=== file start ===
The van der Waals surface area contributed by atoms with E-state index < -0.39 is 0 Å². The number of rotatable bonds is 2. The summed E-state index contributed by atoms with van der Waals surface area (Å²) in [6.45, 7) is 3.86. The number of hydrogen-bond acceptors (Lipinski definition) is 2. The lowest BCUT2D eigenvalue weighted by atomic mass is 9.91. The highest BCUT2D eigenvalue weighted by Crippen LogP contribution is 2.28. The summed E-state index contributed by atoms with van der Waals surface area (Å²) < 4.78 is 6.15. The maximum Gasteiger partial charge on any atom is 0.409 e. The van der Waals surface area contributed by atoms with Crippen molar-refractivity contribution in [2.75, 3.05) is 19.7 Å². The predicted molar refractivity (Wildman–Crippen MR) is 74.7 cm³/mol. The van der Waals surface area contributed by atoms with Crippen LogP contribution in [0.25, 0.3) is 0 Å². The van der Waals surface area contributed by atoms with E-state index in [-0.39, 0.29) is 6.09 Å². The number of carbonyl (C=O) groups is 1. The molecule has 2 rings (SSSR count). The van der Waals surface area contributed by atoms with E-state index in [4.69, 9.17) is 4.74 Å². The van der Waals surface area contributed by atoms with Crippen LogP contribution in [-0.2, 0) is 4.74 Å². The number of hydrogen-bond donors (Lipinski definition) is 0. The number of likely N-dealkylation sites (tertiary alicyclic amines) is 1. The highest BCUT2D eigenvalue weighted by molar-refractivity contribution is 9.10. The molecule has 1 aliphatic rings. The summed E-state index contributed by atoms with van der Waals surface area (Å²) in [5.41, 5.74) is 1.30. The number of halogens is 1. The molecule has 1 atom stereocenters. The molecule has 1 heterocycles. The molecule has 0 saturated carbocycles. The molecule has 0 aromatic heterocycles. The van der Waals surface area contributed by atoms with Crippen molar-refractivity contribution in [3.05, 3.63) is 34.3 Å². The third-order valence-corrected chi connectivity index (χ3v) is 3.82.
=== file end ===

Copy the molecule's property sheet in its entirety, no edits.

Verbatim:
The van der Waals surface area contributed by atoms with E-state index < -0.39 is 0 Å². The number of rotatable bonds is 2. The summed E-state index contributed by atoms with van der Waals surface area (Å²) in [6.45, 7) is 3.86. The number of hydrogen-bond acceptors (Lipinski definition) is 2. The lowest BCUT2D eigenvalue weighted by atomic mass is 9.91. The highest BCUT2D eigenvalue weighted by Crippen LogP contribution is 2.28. The summed E-state index contributed by atoms with van der Waals surface area (Å²) < 4.78 is 6.15. The maximum Gasteiger partial charge on any atom is 0.409 e. The van der Waals surface area contributed by atoms with Crippen molar-refractivity contribution in [2.75, 3.05) is 19.7 Å². The predicted molar refractivity (Wildman–Crippen MR) is 74.7 cm³/mol. The van der Waals surface area contributed by atoms with Crippen LogP contribution in [0.25, 0.3) is 0 Å². The van der Waals surface area contributed by atoms with E-state index in [-0.39, 0.29) is 6.09 Å². The number of carbonyl (C=O) groups is 1. The molecule has 2 rings (SSSR count). The van der Waals surface area contributed by atoms with E-state index in [4.69, 9.17) is 4.74 Å². The van der Waals surface area contributed by atoms with Crippen LogP contribution in [-0.2, 0) is 4.74 Å². The number of hydrogen-bond donors (Lipinski definition) is 0. The number of likely N-dealkylation sites (tertiary alicyclic amines) is 1. The highest BCUT2D eigenvalue weighted by molar-refractivity contribution is 9.10. The molecule has 1 aliphatic rings. The summed E-state index contributed by atoms with van der Waals surface area (Å²) in [5.41, 5.74) is 1.30. The number of halogens is 1. The molecule has 1 atom stereocenters. The molecule has 1 heterocycles. The molecule has 0 saturated carbocycles. The molecule has 0 aromatic heterocycles. The van der Waals surface area contributed by atoms with Crippen molar-refractivity contribution in [3.05, 3.63) is 34.3 Å². The third-order valence-corrected chi connectivity index (χ3v) is 3.82.